Dr. Moti Yung

Security and Privacy Research Scientist, Google

Moti Yung is a Security and Privacy Research Scientist with Google. He got his PhD from Columbia University in 1988. Previously, he was with IBM Research, Certco, RSA Laboratories, and Snap. He has also been an adjunct senior research faculty at Columbia, where he has co-advised and worked with numerous PhD students. Yung is a fellow of the IEEE, the Association for Computing Machinery (ACM), the International Association for Cryptologic Research (IACR), and the European Association for Theoretical Computer Science (EATCS). In 2010 he gave the IACR Distinguished Lecture. He is the recipient of the 2014 ACM’s SIGSAC Outstanding Innovation award, the 2014 ESORICS (European Symposium on Research in Computer Security) Outstanding Research award, an IBM Outstanding Innovation award, a Google OC award, and a Google founders’ award.

Yung’s main professional interests are in Security, Privacy, and Cryptography. His contributions to research and development treat science and technology holistically: from the theoretical mathematical foundations, via conceptual mechanisms which typify computer science, to participation in design and development of industrial products. His published work (articles, patents, a book, and edited books) includes collaborations with more than 300 highly appreciated co-authors.

Dr. Jan Camenisch

VP of Research & Crypto, DFINITY

Jan Camenisch is VP of Research & Crypto at DFINITY and Director of the DFINITY Zurich Research Lab. He also serves on Sovrin’s Technical Governance Board. Before joining DFINITY, Jan was a Principal Research Staff Member at IBM Research – Zurich, where he was leading the Privacy & Cryptography research team and was a member of the IBM Academy of Technology.

He is a leading scientist in the area of privacy and cryptography and a Fellow of the IACR, IEEE, and ACM. Jan has published over 140 widely cited papers, was granted about 140 patents worldwide, and has received a number of awards for his work, including the 2010 ACM SIGSAC outstanding innovation award, the 2013 IEEE computer society technical achievement award, and the 2018 IFIP Kristian Beckman award. Jan studied electrical engineering at ETH Zurich and subsequently obtained a PhD in Computer Science from the same school in 1998.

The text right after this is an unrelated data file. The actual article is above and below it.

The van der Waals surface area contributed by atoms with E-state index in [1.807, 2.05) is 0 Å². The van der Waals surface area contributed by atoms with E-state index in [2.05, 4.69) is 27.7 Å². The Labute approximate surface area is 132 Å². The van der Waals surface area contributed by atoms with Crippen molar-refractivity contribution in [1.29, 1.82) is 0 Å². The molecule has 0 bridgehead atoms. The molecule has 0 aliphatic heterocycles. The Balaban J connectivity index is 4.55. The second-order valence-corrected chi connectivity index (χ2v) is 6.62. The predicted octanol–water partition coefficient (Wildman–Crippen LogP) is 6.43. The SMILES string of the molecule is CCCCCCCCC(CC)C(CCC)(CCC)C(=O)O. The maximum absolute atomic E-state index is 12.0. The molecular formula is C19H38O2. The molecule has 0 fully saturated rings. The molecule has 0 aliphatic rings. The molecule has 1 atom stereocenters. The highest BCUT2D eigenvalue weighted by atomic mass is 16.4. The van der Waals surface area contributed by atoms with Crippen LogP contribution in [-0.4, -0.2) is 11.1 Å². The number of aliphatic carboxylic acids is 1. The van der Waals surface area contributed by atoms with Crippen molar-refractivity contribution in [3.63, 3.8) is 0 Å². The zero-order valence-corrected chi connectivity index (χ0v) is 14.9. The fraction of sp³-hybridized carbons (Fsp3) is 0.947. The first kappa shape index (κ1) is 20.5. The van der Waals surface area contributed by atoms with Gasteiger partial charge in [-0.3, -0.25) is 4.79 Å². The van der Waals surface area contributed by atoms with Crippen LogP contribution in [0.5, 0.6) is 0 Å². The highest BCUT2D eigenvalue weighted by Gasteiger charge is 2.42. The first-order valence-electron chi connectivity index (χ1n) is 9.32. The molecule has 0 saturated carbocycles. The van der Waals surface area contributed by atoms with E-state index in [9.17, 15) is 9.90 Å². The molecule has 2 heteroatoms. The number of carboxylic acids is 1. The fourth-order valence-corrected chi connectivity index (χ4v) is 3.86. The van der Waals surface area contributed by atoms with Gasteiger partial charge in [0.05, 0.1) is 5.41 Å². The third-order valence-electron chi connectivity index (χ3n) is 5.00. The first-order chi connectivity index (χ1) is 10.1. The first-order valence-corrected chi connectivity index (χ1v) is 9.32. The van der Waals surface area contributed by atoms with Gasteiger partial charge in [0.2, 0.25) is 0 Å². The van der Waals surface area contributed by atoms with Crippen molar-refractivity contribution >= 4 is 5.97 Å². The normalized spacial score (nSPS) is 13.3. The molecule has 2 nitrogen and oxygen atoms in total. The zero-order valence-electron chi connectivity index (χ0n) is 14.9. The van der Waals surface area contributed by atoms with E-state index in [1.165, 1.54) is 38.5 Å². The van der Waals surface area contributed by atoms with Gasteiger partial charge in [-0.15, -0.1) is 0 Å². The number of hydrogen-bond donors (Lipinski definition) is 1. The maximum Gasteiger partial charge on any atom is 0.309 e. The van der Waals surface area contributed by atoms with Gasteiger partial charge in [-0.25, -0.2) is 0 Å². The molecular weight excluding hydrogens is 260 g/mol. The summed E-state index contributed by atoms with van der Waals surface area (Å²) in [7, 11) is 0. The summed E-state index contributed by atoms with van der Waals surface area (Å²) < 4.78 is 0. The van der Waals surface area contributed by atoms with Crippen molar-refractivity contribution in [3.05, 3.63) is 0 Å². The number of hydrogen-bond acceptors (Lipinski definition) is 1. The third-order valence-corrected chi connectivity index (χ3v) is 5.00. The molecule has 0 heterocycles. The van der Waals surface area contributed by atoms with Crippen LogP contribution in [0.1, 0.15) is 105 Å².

Prof. Carmit Hazay

Associate Professor, Bar-Ilan University; Co-founder, Ligero

Carmit Hazay is an associate professor in the Computer Engineering Department at Bar-Ilan University, Israel and Deputy Director of the Cybercenter. She received her PhD at Bar-Ilan University, served as a postdoctoral researcher at Weizmann Institute of Science and IDC Israel, and at Aarhus University, Denmark. Carmit's research lies in foundations of cryptography with special focus on secure multiparty computation (MPC) and zero-knowledge proofs, both theory and practice. She co-authored the book 'Efficient Secure Two-Party Protocols -- Techniques and Constructions'. She is also the co-founder of Ligero Inc. that provides MPC-as-a-service.

Prof. Rosario Gennaro

Director, CAISS at CUNY

Rosario Gennaro, Ph.D. is a Professor of Computer Science and the Director of the Center for Algorithms and Interactive Scientific Software at The City College of New York. He has a 25 year career in cryptography and network security research. After his doctorate from MIT he was a researcher at the IBM T.J.Watson Research Center until he joined CCNY in 2012. He is the author of more than 150 highly cited publications and holds 22 patents. His research focuses on the design of efficient cryptographic schemes, issues of anonymity and the use of cryptography to mitigate systems break-ins.

Dr. Tal Rabin

Head of Research, Algorand Foundation

Tal Rabin is the head of research at Algorand Foundation. Prior to joining the foundation Tal was a Distinguished Research Staff Member and the Manager of the Cryptographic Research Group at IBM’s T.J. Watson Research Center. Her research focuses on the general area of cryptography and more specifically on secure multiparty computation and privacy preserving computations. She has a Ph.D. from the Hebrew University. Rabin is an ACM Fellow, an IACR (International Association of Cryptologic Research) Fellow and member of the American Academy of Arts and Sciences. She was named by Forbes as one of the Top 50 Women in Tech, 2018. She has served as the Program and General Chair of leading cryptography conferences and is an Editor of the Journal of Cryptology.